A former top broker in Queens and Brooklyn is suing commercial brokerage CB Richard Ellis for a nearly $40,000 commission that she claims is owed to her for a 2007 renewal transaction she only learned happened two months ago.
But the broker, Marjorie Seaman, is not accusing the firm of any impropriety. Instead, she says, the company’s poor record keeping practices have kept her, and the firm, too, from making any money on the transaction because it may never have invoiced the landlord at the time of the renewal.
She said her allegations of bad document management were important not only because of its impact on brokers but also for investors in the company, because the company was not maximizing revenue.
Seaman, a former managing director who led the Queens and Brooklyn office for Insignia/Edward S. Gordon, which was acquired in 2003, after she had left, by CBRE, says in her complaint filed March 3 in New York State Supreme Court, that the company should pay her 60 percent of a $64,215 commission, or $38,529, for a Sunnyside renewal lease at 39-24 43rd Street near Skillman Avenue inked in 2007.
“Seaman caused the owner of the property… to execute a brokerage agreement providing for a commission to be paid to ESG at the time of the execution of the lease, and at the time of a lease renewal pursuant to said lease,” the complaint says.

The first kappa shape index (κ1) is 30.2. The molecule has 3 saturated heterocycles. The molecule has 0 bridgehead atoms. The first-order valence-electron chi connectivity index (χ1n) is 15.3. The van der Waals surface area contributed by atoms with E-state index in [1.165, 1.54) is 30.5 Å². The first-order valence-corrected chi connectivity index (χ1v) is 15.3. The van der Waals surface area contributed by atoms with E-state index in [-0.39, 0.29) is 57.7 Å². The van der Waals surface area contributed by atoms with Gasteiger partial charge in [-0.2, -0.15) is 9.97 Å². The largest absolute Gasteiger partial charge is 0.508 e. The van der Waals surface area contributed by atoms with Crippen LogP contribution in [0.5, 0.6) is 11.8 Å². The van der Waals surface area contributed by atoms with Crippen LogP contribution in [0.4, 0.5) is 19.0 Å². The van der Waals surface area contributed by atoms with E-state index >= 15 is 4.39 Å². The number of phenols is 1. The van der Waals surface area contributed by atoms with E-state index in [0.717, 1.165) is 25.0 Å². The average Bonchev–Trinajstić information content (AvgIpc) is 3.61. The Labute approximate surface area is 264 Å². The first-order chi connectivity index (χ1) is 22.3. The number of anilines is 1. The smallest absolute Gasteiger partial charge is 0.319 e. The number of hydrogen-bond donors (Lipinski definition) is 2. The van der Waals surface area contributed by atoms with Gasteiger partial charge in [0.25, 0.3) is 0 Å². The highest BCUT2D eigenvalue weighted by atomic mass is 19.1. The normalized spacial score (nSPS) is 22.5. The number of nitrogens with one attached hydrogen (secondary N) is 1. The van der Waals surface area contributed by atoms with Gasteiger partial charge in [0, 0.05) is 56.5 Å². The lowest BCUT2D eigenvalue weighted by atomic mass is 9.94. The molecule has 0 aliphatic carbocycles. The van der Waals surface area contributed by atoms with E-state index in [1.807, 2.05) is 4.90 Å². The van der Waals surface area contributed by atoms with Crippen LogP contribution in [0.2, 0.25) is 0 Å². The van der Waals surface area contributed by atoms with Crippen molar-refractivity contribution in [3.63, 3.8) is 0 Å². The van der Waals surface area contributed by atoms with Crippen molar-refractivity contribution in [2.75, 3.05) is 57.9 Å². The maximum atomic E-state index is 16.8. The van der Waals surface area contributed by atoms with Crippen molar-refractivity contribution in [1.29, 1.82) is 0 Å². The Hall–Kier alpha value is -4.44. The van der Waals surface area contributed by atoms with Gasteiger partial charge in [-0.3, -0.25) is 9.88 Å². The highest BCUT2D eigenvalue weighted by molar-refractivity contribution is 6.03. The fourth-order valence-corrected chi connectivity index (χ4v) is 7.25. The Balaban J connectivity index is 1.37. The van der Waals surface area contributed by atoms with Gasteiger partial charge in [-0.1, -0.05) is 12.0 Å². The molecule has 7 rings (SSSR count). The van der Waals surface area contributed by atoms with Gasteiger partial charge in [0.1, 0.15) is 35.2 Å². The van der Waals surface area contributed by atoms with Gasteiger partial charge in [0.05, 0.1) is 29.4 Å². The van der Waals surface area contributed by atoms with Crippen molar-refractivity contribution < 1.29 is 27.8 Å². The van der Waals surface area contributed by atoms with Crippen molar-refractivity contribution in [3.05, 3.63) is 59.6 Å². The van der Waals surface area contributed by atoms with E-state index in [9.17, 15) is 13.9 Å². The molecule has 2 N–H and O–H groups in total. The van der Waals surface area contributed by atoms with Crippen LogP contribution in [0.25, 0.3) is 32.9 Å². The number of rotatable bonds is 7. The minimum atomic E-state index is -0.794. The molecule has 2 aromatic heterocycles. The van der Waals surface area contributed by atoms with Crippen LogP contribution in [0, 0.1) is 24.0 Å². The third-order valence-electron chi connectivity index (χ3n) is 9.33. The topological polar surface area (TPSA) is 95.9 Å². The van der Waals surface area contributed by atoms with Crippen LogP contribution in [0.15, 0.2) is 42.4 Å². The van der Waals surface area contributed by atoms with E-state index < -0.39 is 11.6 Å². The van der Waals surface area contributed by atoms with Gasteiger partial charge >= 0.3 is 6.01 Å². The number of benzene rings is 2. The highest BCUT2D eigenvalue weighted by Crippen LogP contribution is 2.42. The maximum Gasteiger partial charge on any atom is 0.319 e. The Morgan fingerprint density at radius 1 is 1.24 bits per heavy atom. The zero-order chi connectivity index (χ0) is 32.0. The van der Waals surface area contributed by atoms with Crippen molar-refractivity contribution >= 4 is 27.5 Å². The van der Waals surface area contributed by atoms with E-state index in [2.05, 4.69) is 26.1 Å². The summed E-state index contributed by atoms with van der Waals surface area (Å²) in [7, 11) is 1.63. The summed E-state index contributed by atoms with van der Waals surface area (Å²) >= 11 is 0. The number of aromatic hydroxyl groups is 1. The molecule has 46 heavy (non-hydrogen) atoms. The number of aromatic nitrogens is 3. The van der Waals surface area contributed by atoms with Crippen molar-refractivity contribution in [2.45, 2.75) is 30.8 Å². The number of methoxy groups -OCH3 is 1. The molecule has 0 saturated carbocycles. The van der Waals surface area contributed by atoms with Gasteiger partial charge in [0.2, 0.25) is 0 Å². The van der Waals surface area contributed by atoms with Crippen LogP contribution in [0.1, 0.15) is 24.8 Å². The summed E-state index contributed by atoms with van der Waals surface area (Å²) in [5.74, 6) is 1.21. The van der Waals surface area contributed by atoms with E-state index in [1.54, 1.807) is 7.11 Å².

In an interview, Seaman said CBRE has not maintained proper records.
“It is completely up to the procuring brokerage company to invoice for the residual commission and to stay on top of expirations or possible renewals,” Seaman said. The company never did and “left money on the table.”
This was the second suit this month by a broker against a large firm. Last week Paolo Zampolli filed suit against sales firm Massey Knakal Realty Services, claiming he was cut out of $212,500 in commission.
But real estate attorney Gary Wachtel, who is not involved in either case, said he was not aware of a cause of action that would allow a salesperson to sue a brokerage for a share of a commission that the firm had never invoiced for.
A spokesperson for CBRE declined to comment.
Seaman says she represented tenant Charmer Industries in 1997 for a 10-year lease for 50,000 square feet at the 43rd Street property. She only learned two months ago from the tenant that the lease had been renewed in February 2007 for another five years.
She then called CBRE, seeking her commission check, but was surprised to learn that the company had not tried to collect its $64,215 commission for the renewal of the lease, which the landlord and tenant worked out alone, she told The Real Deal.
The landlord, Refron Corp./JKG Industries, would not provide Seaman with a copy of the lease, Seaman said. A representative from the company declined to comment.
Because she was not permitted to take her own records from the company when she left in 2000, it is difficult to know when renewals are made. CBRE has paid her twice on renewals since she left, she said.
Seaman, who is now a director at the New Jersey-based Seller’s Realty Group, said her case was strong because she had a commission agreement for the 10-year lease in 1997 that had a renewal option, making the renewal a “commissionable event.”